St. Louis company becomes worldwide mover and shaker of road salt

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MARYLAND HEIGHTS, Mo. – Champion Salt, a local company in only its fourth winter season, brings in nearly 400,000 tons of road salt from around the world to the United States.

Carl Bolm, chairman of Champion Salt, says they were just awarded a contract with the Missouri Department of Transportation. He says Champion alone will bring in 100,000 tons into Missouri.

BSR Services, headquartered in a 60,000 square-foot facility in Maryland Heights, is a local snow and ice management company. They saw a real need and started Champion Salt to ensure quality salt for BSR and other companies.

And business is booming!

They have over 40 salt trucks, up to 500 seasonal employees, and now have facilities in providence Rhode Island, Chicago, and Detroit. But the road that leads to the salt mines is a long one full of pitfalls.

“We leave from St. Louis, we make a stop in Chicago, we travel through Dubai, and finally get over to Cairo International Airport,” Bolm said.

He explains doing business in Egypt can be challenging.

“They’ve been trading and bartering and negotiating for thousands of years, so everything, if you’re downtown at the market or in Cairo or the business, buying salt is a negotiation.”

Also, international law makes strategic partners that speak Arabic and additional translators a must. Then there’s the dollar exchange, both official and non-official tariffs, and fuel concerns.

Once the deal is made the real journey begins.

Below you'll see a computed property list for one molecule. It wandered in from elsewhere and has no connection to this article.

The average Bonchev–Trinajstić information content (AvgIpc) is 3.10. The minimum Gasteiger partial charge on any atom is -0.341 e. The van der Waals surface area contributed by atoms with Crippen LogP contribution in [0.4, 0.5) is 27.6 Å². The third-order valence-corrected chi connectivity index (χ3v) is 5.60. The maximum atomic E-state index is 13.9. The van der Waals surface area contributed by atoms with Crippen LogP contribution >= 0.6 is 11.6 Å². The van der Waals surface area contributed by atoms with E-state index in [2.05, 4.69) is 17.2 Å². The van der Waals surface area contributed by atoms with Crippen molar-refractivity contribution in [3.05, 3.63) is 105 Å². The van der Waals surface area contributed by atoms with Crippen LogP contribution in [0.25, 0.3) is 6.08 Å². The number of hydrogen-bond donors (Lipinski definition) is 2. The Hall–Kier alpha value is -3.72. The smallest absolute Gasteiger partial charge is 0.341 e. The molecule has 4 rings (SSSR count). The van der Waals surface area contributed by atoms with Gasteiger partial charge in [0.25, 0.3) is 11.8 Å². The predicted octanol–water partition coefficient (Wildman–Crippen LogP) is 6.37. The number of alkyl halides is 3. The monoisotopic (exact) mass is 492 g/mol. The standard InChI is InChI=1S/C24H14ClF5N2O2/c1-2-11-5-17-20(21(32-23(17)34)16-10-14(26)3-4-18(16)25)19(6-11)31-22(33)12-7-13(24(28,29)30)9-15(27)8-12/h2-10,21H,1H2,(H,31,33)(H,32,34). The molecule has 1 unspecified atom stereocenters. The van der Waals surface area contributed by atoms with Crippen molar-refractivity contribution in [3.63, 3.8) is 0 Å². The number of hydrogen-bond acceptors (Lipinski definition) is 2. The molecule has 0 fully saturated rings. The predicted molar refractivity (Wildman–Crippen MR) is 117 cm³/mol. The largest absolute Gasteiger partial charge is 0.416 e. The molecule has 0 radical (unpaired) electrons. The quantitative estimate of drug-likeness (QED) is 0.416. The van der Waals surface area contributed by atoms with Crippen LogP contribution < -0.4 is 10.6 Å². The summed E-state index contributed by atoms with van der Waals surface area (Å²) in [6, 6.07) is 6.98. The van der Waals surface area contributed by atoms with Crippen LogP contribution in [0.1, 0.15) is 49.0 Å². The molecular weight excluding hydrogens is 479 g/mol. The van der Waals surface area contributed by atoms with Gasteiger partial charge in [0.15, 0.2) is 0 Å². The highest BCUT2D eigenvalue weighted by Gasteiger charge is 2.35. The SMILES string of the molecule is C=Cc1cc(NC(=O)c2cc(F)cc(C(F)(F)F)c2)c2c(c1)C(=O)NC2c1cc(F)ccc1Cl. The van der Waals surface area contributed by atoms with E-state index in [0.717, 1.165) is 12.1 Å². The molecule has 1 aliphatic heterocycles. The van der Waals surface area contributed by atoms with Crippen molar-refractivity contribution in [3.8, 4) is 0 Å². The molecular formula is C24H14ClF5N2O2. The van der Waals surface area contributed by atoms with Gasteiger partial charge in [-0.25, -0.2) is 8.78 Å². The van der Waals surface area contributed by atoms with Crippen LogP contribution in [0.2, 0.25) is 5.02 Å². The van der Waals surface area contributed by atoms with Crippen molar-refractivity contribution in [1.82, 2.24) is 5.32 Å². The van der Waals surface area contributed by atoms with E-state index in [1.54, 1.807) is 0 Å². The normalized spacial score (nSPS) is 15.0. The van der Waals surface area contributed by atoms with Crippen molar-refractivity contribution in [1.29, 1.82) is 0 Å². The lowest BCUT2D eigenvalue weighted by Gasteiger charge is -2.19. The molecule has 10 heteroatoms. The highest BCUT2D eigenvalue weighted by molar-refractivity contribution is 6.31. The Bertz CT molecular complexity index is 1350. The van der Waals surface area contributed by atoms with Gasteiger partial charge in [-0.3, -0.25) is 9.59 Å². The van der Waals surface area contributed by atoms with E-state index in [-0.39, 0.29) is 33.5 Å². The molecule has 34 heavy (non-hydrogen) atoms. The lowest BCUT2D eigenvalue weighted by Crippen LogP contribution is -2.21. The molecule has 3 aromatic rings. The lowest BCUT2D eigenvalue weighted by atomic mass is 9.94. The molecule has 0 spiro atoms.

“You’re trucking it from a mine in Egypt to a terminal, you’re loading it from the terminal to the vessel, the vessel is sailing 21 days from Egypt to go to the (US) Northeast, then it’s unloaded onto the ground, it’s then reloaded into a truck,” Bolm said.

Some vessels from Egypt sail to New Orleans, where a vessel holding up to 60,000 metric tons of salt is loaded onto barges that can hold 1,500 to 1,800 tons. The barges move up the Missouri, Illinois, or Mississippi rivers to locations where it can be off-loaded and taken to one of Champion’s facilities.

Bolm says the price of salt is about 25 to 30 percent of the total cost and transportation makes up the remainder.

So why do they travel so far for salt?

“It was the purity, the quality, the size. All of our salt is third-party certified,” he said.

And he says the risk is that you’re going through all of this to get it into the states, not knowing if it’s going to snow or not. However, if we have a bad winter, Bolm says it’s worth it.

“People get hurt or worse on slick sidewalks or roads, and we all know that. So, this is a necessity and I feel very proud to be in this industry,” he said.

Champion Salt has purchased new equipment to treat all of its own salt this year with a coating that will make it more effective. You’ll also be able to recognize Champion salt by its blue-green color. It’s dyed, making it easier to see the areas that have already been treated.

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